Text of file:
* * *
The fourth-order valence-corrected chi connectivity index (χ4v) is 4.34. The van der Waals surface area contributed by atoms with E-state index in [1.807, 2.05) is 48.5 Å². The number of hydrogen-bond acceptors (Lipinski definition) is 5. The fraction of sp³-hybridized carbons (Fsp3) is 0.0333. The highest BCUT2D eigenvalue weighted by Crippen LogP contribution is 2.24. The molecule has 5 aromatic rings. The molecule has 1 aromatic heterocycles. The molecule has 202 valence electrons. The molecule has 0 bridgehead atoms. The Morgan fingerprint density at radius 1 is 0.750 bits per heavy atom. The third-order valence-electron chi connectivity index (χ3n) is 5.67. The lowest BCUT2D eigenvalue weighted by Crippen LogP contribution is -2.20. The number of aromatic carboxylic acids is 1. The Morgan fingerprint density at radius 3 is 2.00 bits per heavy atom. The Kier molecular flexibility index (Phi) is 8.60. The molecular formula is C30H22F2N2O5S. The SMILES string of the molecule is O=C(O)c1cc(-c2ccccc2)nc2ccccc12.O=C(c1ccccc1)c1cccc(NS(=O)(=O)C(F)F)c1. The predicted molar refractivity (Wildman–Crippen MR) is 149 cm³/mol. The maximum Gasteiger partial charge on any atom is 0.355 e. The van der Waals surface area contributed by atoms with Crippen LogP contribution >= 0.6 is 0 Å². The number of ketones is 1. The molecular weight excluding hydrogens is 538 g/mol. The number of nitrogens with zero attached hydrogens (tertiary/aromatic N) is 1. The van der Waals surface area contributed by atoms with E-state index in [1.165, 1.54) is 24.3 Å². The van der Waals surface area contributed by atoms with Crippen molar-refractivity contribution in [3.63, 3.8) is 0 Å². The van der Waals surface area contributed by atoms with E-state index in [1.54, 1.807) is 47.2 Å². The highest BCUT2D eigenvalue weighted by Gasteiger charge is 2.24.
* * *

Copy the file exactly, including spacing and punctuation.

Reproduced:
The fourth-order valence-corrected chi connectivity index (χ4v) is 4.34. The van der Waals surface area contributed by atoms with E-state index in [1.807, 2.05) is 48.5 Å². The number of hydrogen-bond acceptors (Lipinski definition) is 5. The fraction of sp³-hybridized carbons (Fsp3) is 0.0333. The highest BCUT2D eigenvalue weighted by Crippen LogP contribution is 2.24. The molecule has 5 aromatic rings. The molecule has 1 aromatic heterocycles. The molecule has 202 valence electrons. The molecule has 0 bridgehead atoms. The Morgan fingerprint density at radius 1 is 0.750 bits per heavy atom. The third-order valence-electron chi connectivity index (χ3n) is 5.67. The lowest BCUT2D eigenvalue weighted by Crippen LogP contribution is -2.20. The number of aromatic carboxylic acids is 1. The Morgan fingerprint density at radius 3 is 2.00 bits per heavy atom. The Kier molecular flexibility index (Phi) is 8.60. The molecular formula is C30H22F2N2O5S. The SMILES string of the molecule is O=C(O)c1cc(-c2ccccc2)nc2ccccc12.O=C(c1ccccc1)c1cccc(NS(=O)(=O)C(F)F)c1. The predicted molar refractivity (Wildman–Crippen MR) is 149 cm³/mol. The maximum Gasteiger partial charge on any atom is 0.355 e. The van der Waals surface area contributed by atoms with Crippen LogP contribution >= 0.6 is 0 Å². The number of ketones is 1. The molecular weight excluding hydrogens is 538 g/mol. The number of nitrogens with zero attached hydrogens (tertiary/aromatic N) is 1. The van der Waals surface area contributed by atoms with E-state index in [1.165, 1.54) is 24.3 Å². The van der Waals surface area contributed by atoms with Crippen molar-refractivity contribution in [3.63, 3.8) is 0 Å². The van der Waals surface area contributed by atoms with E-state index in [1.54, 1.807) is 47.2 Å². The highest BCUT2D eigenvalue weighted by Gasteiger charge is 2.24.